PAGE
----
October 8, 2009
William Gillis posed this question today on his Facebook profile:
A communist with some degree of knowledge on the subject once told me that what defined anarchists and anarchism was a total incapacity for any form of acceptance. In short, our affinity for valiant loosing battles was not indicative of any moral superiority, but rather a strange psychological — and possibly neurological — handicap when it came to surrender. Ignoring the source, what say you?
I’m inclined to take a different angle and agree with Guyau that, far from a handicap, it is “a medium useful for the development of life itself” “raised into sublimity”, that it instead represents what is well and good about being human, a virtue, as long as it is considered in unity with other virtues, such as reason. But the success of the struggle itself is not what makes the goal rational or a sign of flourishing in the individual, I think.
It is rare that real sacrifices present themselves in life as certain. The soldier, for instance, is not certain of falling in the fight; far from it: there is here only a mere possibility. In other words, there is danger. Now, it is necessary to see if danger, even independently of all idea of moral obligation, is not a medium useful for the development of life itself—a powerful stimulant of all the faculties, capable of carrying them to their maximum of energy, and capable also of producing a maximum of pleasure…
Let us note that the pleasure of contest alters its form without disappearing, be it in the struggle with an animated being (war or chase), or in the struggle with visible obstacles (sea, mountain), or in the struggle with invisible things (illness to be cured, difficulties of all sorts to be conquered). The struggle always partakes of the same character—that of a passionate duel. In truth, the doctor who starts for Senegal has decided upon a kind of duel with the yellow fever. The struggle passes from the domain of things physical to the intellectual domain, without losing anything of its ardour or of its fascination. The struggle may also pass into the special domain of morals. There is an inward struggle between the will and the passions, as captivating as any other, and in which the victory brings an infinite joy…
In short, man [sic] needs to feel himself great, in order now and again to have full consciousness of the sublimity of his will. This consciousness he gets in struggle—struggle with himself, with his passions, or with material and intellectual obstacles. Now, this struggle to satisfy our reason must have an aim. Man [sic] is too rational a being to fully approve of the monkeys of Cambodia playing for fun with the jaws of the crocodile, or of the Englishman Baldwin going into the heart of Africa for the pleasure of hunting. The intoxication of danger exists at times in everyone of us, even in the most timid; but this instinct of danger requires to be more reasonably exercised. Although, in many cases, there is only a superficial difference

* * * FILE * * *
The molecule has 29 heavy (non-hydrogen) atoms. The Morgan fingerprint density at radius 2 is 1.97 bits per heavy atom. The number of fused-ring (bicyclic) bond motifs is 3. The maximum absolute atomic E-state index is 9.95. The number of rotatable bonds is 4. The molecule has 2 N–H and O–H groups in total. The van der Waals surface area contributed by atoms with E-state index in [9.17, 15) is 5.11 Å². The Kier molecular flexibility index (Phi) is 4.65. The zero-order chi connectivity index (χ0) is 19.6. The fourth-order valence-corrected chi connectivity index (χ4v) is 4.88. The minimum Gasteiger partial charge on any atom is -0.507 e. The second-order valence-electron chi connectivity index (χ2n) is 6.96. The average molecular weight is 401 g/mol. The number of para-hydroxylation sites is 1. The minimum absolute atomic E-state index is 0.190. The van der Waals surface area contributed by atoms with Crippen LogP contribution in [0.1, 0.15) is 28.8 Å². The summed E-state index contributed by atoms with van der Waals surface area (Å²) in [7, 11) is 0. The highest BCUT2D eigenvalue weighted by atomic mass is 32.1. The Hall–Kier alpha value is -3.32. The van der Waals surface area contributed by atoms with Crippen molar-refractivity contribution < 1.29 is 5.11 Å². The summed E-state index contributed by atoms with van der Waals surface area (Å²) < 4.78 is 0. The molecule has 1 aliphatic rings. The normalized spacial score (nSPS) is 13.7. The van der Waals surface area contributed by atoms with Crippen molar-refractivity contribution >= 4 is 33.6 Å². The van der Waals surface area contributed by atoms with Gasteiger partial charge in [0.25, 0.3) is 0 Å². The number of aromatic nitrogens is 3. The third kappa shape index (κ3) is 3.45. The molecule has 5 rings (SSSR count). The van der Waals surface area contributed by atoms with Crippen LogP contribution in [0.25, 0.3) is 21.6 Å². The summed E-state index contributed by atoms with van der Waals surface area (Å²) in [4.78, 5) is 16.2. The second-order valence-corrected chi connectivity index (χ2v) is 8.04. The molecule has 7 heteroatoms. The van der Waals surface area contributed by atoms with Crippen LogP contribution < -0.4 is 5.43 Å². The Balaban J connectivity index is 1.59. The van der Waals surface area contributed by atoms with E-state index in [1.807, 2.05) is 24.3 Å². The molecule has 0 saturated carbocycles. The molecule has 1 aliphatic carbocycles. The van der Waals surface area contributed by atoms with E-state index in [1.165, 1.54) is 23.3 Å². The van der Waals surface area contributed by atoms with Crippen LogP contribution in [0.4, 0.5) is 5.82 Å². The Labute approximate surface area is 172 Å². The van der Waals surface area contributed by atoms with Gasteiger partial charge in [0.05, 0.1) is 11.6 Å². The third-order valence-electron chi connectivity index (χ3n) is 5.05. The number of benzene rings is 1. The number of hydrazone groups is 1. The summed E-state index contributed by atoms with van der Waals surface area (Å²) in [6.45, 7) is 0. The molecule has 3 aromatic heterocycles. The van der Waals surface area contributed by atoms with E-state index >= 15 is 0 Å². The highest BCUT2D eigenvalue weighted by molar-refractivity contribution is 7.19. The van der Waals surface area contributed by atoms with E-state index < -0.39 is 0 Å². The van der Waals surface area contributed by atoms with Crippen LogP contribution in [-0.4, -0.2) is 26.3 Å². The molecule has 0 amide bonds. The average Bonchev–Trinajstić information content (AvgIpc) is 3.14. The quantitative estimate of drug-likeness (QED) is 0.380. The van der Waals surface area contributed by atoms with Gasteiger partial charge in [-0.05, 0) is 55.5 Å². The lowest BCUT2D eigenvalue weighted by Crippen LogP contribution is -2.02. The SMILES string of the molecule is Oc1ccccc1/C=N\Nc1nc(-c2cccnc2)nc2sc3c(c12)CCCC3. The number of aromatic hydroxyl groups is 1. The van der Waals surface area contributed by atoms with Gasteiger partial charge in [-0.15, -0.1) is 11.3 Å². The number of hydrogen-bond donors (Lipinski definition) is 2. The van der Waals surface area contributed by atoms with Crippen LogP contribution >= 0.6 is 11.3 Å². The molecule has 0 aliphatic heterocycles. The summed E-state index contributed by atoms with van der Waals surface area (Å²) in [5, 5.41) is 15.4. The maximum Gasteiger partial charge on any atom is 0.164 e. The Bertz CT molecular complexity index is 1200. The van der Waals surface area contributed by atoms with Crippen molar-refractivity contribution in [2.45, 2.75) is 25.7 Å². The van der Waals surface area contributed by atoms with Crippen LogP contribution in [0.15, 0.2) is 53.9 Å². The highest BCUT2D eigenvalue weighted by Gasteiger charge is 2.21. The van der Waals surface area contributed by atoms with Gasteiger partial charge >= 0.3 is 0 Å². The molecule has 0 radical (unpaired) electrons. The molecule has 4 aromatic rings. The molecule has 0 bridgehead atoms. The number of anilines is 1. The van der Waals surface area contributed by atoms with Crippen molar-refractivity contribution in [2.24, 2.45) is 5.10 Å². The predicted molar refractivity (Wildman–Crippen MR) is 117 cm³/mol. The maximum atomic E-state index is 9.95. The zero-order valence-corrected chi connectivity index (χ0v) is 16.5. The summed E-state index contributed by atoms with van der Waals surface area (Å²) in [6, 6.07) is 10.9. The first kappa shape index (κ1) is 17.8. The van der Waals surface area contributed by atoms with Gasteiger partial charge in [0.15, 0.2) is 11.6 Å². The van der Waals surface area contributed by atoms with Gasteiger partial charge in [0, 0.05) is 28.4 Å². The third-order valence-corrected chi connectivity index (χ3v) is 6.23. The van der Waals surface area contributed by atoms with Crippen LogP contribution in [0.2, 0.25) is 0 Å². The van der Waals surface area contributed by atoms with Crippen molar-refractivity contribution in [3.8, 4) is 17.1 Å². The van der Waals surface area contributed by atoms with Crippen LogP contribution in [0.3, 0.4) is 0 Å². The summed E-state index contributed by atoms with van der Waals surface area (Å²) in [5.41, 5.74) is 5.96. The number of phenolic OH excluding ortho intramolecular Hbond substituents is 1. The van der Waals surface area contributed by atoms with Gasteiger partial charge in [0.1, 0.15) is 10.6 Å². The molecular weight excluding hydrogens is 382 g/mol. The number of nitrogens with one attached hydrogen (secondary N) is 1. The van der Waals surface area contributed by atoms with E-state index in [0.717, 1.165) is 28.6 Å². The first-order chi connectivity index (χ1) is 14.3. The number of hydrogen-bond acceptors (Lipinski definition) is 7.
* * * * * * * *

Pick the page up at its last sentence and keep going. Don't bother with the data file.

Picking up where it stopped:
between temerity and courage, he who, for instance, dies for his country is conscious of not having accomplished an idle deed. The need of danger and of struggle, on condition of it being thus directed and utilized by reason, assumes a moral importance all the greater, as it is one of the rare instincts which have no fixed direction. It may be used without resistance for any social end…
Moreover, danger in endless shades and degrees—from the danger of losing one’s life to the danger of losing one’s money—remains one of the important features of social existence. There is not a movement in the social body which does not imply a risk. And intelligent boldness to run this risk identifies itself up to a certain point with the very instinct of progress, and liberalism; while the fear of danger identifies
itself with the conservative instinct, which, after all, is always doomed to be beaten as long as the world exists and progresses. Thus, in the danger incurred on behalf of somebody (myself or some one else), there is nothing contrary to the deep instincts and laws of life. Far from it; to expose one’s self to danger is something normal in a morally well-constituted individual; to expose one’s self to danger for the sake of others is but going a step further on the same road…
From this side self-sacrifice again takes its place among the general laws of life, from which it at first seemed to completely escape. The peril confronted for oneself or for others—intrepidity or self-sacrifice—is not a mere negation of self and of personal life; it is this life itself raised into sublimity. The sublime in ethics, as well as in aesthetics, at first seems to be in contradiction to the order constituting the beautiful; but this is only a superficial contradiction. The roots of the sublime and the beautiful are the same, and the intensity of feeling which it pre-supposes does not prevent a certain inward rationality.
Jean-Marie Guyau’s A Sketch of Morality Independent of Obligation and Sanction